Hepatitis is an inflammation of the liver. It may be caused by drugs, alcohol use, or certain medical conditions. But in most cases, it’s caused by a virus. This is known as viral hepatitis, and the most common forms are hepatitis A, B, and C.
Hepatitis A is caused by the hepatitis A virus. It’s usually caught by consuming food and drink contaminated with the poo of an infected person and is most common in countries where sanitation is poor.
Hepatitis B is caused by the hepatitis B virus, which is spread in the blood of an infected person.
It’s a common infection worldwide and is usually spread from infected pregnant women to their babies, or from child-to-child contact. In rare cases, it can be spread through unprotected sex and injecting drugs.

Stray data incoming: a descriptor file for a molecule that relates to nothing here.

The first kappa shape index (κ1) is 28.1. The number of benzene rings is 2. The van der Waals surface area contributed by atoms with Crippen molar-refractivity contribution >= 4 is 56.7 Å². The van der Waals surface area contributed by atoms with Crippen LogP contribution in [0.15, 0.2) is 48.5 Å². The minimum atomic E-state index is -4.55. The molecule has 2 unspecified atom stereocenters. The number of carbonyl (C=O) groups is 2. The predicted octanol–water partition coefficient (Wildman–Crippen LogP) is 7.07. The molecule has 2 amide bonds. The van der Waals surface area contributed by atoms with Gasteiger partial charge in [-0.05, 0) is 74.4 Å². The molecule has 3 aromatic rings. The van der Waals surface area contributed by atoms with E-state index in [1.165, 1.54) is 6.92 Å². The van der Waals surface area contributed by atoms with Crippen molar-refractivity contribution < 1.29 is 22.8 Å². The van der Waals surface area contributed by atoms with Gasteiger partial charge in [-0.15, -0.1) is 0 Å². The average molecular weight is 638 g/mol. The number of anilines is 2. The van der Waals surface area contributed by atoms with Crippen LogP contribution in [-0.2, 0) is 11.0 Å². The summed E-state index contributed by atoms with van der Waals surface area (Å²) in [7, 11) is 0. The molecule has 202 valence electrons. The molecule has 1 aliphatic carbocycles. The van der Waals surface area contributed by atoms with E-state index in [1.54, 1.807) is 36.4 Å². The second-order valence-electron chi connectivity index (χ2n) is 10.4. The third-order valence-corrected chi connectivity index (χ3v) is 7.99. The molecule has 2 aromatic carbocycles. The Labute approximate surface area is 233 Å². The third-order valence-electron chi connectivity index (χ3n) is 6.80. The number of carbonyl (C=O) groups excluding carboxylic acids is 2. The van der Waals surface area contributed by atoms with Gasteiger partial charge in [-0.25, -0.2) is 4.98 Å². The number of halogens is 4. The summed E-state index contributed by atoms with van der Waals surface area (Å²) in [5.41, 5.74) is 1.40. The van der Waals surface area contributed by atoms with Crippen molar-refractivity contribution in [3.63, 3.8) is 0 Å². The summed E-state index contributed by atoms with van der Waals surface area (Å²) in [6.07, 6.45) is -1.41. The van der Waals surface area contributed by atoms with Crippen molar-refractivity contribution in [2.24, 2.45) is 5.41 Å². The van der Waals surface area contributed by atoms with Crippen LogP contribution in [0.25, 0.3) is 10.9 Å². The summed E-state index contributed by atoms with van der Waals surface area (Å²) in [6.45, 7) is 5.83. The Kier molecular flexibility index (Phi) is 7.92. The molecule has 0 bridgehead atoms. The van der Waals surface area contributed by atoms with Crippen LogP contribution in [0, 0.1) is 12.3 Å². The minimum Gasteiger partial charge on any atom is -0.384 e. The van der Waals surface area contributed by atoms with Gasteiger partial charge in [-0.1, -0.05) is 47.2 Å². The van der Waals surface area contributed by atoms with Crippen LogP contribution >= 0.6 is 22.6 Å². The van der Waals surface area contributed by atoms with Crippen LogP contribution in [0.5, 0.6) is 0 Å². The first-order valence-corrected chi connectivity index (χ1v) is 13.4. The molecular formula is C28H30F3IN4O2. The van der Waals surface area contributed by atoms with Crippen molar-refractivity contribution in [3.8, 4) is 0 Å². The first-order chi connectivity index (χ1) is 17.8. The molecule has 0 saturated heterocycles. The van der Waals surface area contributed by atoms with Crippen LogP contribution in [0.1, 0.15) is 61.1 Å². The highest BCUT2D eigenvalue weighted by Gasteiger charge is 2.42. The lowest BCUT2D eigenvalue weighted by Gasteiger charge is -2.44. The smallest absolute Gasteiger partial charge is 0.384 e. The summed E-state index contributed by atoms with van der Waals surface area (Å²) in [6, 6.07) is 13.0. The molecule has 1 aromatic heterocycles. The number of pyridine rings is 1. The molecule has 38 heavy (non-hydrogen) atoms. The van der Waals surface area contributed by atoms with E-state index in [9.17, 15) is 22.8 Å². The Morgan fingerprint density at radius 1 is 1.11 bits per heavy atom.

Hepatitis C is caused by the hepatitis C virus and is the most common type of viral hepatitis. It’s usually spread through blood-to-blood contact with an infected person.
Hepatitis D is caused by the hepatitis D virus. It only affects people who are already infected with hepatitis B, as it needs the hepatitis B virus to be able to survive in the body.
Hepatitis E is caused by the hepatitis E virus. The number of cases in Europe has increased in recent years and it’s now the most common cause of short-term (acute) hepatitis in the UK. The virus has been mainly associated with the consumption of raw or undercooked pork meat or offal, but also with the wild boar meat, venison and shellfish.
Alcoholic hepatitis is a type of hepatitis caused by drinking excessive amounts of alcohol over many years.
Hepatitis caused by viruses usually is contagious, although many types of hepatitis are transferred mainly from person to person by blood-to-blood transfer, for example, individual sharing needles, acupuncture, sexual contact, and organ transplantation.